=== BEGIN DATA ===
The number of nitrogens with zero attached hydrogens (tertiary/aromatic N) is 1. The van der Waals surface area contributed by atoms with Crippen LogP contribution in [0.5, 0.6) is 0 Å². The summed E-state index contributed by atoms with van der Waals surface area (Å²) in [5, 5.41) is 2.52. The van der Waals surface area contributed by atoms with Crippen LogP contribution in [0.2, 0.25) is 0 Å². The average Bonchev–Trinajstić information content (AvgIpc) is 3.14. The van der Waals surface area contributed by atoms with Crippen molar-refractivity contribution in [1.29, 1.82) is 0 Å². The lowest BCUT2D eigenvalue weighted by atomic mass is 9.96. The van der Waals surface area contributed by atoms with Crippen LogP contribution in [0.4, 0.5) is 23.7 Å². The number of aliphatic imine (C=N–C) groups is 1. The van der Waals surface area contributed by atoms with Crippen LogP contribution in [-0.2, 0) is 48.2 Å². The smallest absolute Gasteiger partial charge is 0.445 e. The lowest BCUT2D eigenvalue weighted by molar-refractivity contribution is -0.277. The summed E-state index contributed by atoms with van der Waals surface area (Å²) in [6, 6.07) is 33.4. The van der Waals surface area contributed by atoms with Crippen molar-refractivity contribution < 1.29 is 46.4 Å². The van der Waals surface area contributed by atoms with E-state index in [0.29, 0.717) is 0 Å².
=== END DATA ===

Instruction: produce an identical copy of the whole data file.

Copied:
The number of nitrogens with zero attached hydrogens (tertiary/aromatic N) is 1. The van der Waals surface area contributed by atoms with Crippen LogP contribution in [0.5, 0.6) is 0 Å². The summed E-state index contributed by atoms with van der Waals surface area (Å²) in [5, 5.41) is 2.52. The van der Waals surface area contributed by atoms with Crippen LogP contribution in [0.2, 0.25) is 0 Å². The average Bonchev–Trinajstić information content (AvgIpc) is 3.14. The van der Waals surface area contributed by atoms with Crippen molar-refractivity contribution in [1.29, 1.82) is 0 Å². The lowest BCUT2D eigenvalue weighted by atomic mass is 9.96. The van der Waals surface area contributed by atoms with Crippen LogP contribution in [0.4, 0.5) is 23.7 Å². The number of aliphatic imine (C=N–C) groups is 1. The van der Waals surface area contributed by atoms with Crippen LogP contribution in [-0.2, 0) is 48.2 Å². The smallest absolute Gasteiger partial charge is 0.445 e. The lowest BCUT2D eigenvalue weighted by molar-refractivity contribution is -0.277. The summed E-state index contributed by atoms with van der Waals surface area (Å²) in [6, 6.07) is 33.4. The van der Waals surface area contributed by atoms with Crippen molar-refractivity contribution < 1.29 is 46.4 Å². The van der Waals surface area contributed by atoms with E-state index in [0.29, 0.717) is 0 Å².